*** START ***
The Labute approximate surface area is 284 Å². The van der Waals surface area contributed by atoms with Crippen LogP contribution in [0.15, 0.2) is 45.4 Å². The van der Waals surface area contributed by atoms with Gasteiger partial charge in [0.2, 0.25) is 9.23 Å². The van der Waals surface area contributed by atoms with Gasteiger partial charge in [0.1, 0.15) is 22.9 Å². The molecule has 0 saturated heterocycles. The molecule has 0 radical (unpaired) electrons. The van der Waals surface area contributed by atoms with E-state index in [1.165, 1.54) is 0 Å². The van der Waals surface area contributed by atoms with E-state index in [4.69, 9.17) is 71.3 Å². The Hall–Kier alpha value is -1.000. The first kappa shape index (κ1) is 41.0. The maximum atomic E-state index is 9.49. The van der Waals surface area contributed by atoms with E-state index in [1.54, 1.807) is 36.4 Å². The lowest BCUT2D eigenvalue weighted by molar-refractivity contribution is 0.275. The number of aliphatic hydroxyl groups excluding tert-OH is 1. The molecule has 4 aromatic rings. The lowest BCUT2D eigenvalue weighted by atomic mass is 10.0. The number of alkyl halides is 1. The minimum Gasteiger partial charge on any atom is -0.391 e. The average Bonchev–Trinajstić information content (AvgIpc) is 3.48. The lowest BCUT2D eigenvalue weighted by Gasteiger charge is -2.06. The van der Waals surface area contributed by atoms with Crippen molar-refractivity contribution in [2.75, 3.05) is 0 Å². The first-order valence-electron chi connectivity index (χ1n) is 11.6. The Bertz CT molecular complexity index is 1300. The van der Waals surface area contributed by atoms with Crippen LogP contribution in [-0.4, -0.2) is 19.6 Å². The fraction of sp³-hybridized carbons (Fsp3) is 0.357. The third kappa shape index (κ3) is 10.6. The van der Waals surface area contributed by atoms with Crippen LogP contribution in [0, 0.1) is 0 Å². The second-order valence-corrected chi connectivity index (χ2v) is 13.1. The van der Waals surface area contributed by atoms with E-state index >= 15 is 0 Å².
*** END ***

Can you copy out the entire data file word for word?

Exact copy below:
The Labute approximate surface area is 284 Å². The van der Waals surface area contributed by atoms with Crippen LogP contribution in [0.15, 0.2) is 45.4 Å². The van der Waals surface area contributed by atoms with Gasteiger partial charge in [0.2, 0.25) is 9.23 Å². The van der Waals surface area contributed by atoms with Gasteiger partial charge in [0.1, 0.15) is 22.9 Å². The molecule has 0 saturated heterocycles. The molecule has 0 radical (unpaired) electrons. The van der Waals surface area contributed by atoms with E-state index in [1.165, 1.54) is 0 Å². The van der Waals surface area contributed by atoms with E-state index in [4.69, 9.17) is 71.3 Å². The Hall–Kier alpha value is -1.000. The first kappa shape index (κ1) is 41.0. The maximum atomic E-state index is 9.49. The van der Waals surface area contributed by atoms with E-state index in [1.54, 1.807) is 36.4 Å². The lowest BCUT2D eigenvalue weighted by molar-refractivity contribution is 0.275. The number of aliphatic hydroxyl groups excluding tert-OH is 1. The molecule has 4 aromatic rings. The lowest BCUT2D eigenvalue weighted by atomic mass is 10.0. The number of alkyl halides is 1. The minimum Gasteiger partial charge on any atom is -0.391 e. The average Bonchev–Trinajstić information content (AvgIpc) is 3.48. The lowest BCUT2D eigenvalue weighted by Gasteiger charge is -2.06. The van der Waals surface area contributed by atoms with Crippen molar-refractivity contribution in [2.75, 3.05) is 0 Å². The first-order valence-electron chi connectivity index (χ1n) is 11.6. The Bertz CT molecular complexity index is 1300. The van der Waals surface area contributed by atoms with Crippen LogP contribution in [-0.4, -0.2) is 19.6 Å². The fraction of sp³-hybridized carbons (Fsp3) is 0.357. The third kappa shape index (κ3) is 10.6. The van der Waals surface area contributed by atoms with Crippen LogP contribution in [0, 0.1) is 0 Å². The second-order valence-corrected chi connectivity index (χ2v) is 13.1. The van der Waals surface area contributed by atoms with E-state index >= 15 is 0 Å².